How To Balance Complaint Resolution And Brand Building On Social Media

When its social media channel overheats, BECU’s 10-person team helps members cool down.

Since it began engaging in social media more than five years ago, BECU ($12.6, Seattle, WA) has steadily expanded its online presence through sites such as Yelp, Facebook and, Twitter. Although its goal is to provide financial content and boost the credit union’s brand, the public nature of social media makes it a natural place for members to share positive as well as negative experiences. That’s why BECU has a 10-person, cross-functional team that monitors and resolves complaints that are posted to social media.

The team includes representatives from the marketing department, human resources, member service, information technology, and community relations, says Ross Swartwout, who monitors BECU’s Facebook and Twitter accounts via mobile alerts.



BECU has a designated team of 10 employees to monitor and resolve issues posted to its Facebook, Twitter, and Yelp accounts.

Swartwout has taken the lead with Facebook and Twitter, and a teammate handles Yelp, but that doesn’t mean the rest of the team is idle. In fact, all 10 team members contribute to the credit union’s social media outreach. The group’s members meet every two weeks to discuss new content they’d like to develop, current campaigns, and posting trends on various social media channels. Over the years the team has included both volunteers and appointees, but regardless of how they joined the team, employees work to represent the goals of their different departments. For example, human resources uses social media for recruiting purposes and community relations wants to provide educational content to engage current and potential members.

We all definitely play double-duty, says Swartwout, who is both a social media specialist and a senior designer in BECU’s marketing department.

Complaint Resolution 101

What happens when the credit union receives a complaint often depends on the type and severity of it. The credit union tries to limit its social media postings to a certain timeframe so it doesn’t become a 24/7 response center, but the mobile alerts help Swartwout respond when something severe does crop up after business hours.

For example, last night someone deposited $900 cash into an ATM and the machine jammed, Swartwout says. It was after hours so the member wasn’t able to call in and they reached out via our Facebook page. Once I saw that post, I passed it on to the ATM operations department and wrote the member a direct message to let them know someone would get in touch with them in the morning.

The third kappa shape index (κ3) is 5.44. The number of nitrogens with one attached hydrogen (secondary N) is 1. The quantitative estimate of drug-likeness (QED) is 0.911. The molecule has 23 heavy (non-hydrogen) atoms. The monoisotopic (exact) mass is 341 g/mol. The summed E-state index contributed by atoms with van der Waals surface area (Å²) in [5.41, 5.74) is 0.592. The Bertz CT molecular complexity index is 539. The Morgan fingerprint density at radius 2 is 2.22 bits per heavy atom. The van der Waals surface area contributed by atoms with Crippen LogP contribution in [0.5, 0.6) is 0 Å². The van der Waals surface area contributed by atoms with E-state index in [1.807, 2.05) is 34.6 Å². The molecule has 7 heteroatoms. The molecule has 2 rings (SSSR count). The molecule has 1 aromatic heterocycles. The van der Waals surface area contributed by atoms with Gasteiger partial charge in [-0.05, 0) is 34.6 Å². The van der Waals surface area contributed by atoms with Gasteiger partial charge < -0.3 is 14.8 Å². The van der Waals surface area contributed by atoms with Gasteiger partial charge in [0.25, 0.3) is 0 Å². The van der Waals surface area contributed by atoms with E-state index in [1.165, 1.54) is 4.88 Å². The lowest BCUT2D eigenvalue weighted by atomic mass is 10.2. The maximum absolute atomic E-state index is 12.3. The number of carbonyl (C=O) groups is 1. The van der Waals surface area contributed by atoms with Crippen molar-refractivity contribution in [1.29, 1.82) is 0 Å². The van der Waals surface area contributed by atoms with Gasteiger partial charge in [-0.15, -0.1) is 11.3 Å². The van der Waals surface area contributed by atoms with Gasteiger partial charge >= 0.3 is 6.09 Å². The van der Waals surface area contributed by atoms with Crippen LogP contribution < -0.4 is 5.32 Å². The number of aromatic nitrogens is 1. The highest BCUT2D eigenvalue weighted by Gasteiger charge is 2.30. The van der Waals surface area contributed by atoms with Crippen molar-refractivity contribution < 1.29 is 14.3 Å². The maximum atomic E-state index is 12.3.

Quick responses help prevent posts like these from turning into larger issues.

Off-hour postings can get heated as that is when members are most likely to have a panic moment if they are having an issue and can’t get in touch with us directly, Swartwout says. They reach out through Facebook hoping for a response and want the world to know if they are upset.

To help keep its social media channels from becoming individual complaint resolution centers, BECU takes member issues offline quickly and then works to resolve them. In some cases, it posts the credit union’s general contact information or the contact information of a specific department to show it sees and is genuinely concerned with the complaints without reinforcing that the squeaky wheel gets greased.

The Right Balance

BECU tries to focus its social media presence around what is going on in the community rather than solely resolving complaints.

My goal is to maintain a 75% to 25% ratio of positive to negative commentary, says Swartwout. Since I’ve been involved I’ve seen it veer more toward the positive.

But achieving that balance isn’t always easy. For example, when the mortgage boom hit, the social media team had to pay extra attention to what was happening on social media in order to maintain its positive to negative ratio.

We had such an overwhelming hit to our mortgage department that we had to monitor [social media] closely and communicate internally to help resolve issues, Swartwout says. You’d see comments on social media from members who needed additional assistance with the process and then posts from our recruiters in HR looking for people to join our mortgage department so we could solve those issues.

What’s Next?

BECU’s social media presence has grown steadily over the past five years. It constantly analyzes information to help it evolve and refine the way it measures success.

We used to look at how many likes we had, Swartwout says. Now it is more about what kind of engagement we have with our members.

In addition to the tried-and-true channels like Facebook and Twitter, the credit union is starting to use Instagram and has done some home-centered contests via Pinterest.

We try to make sure the meat fits the bread, Swartwout says. If we’re on Pinterest, we want to do something that will resonate with that target audience.

October 15, 2019

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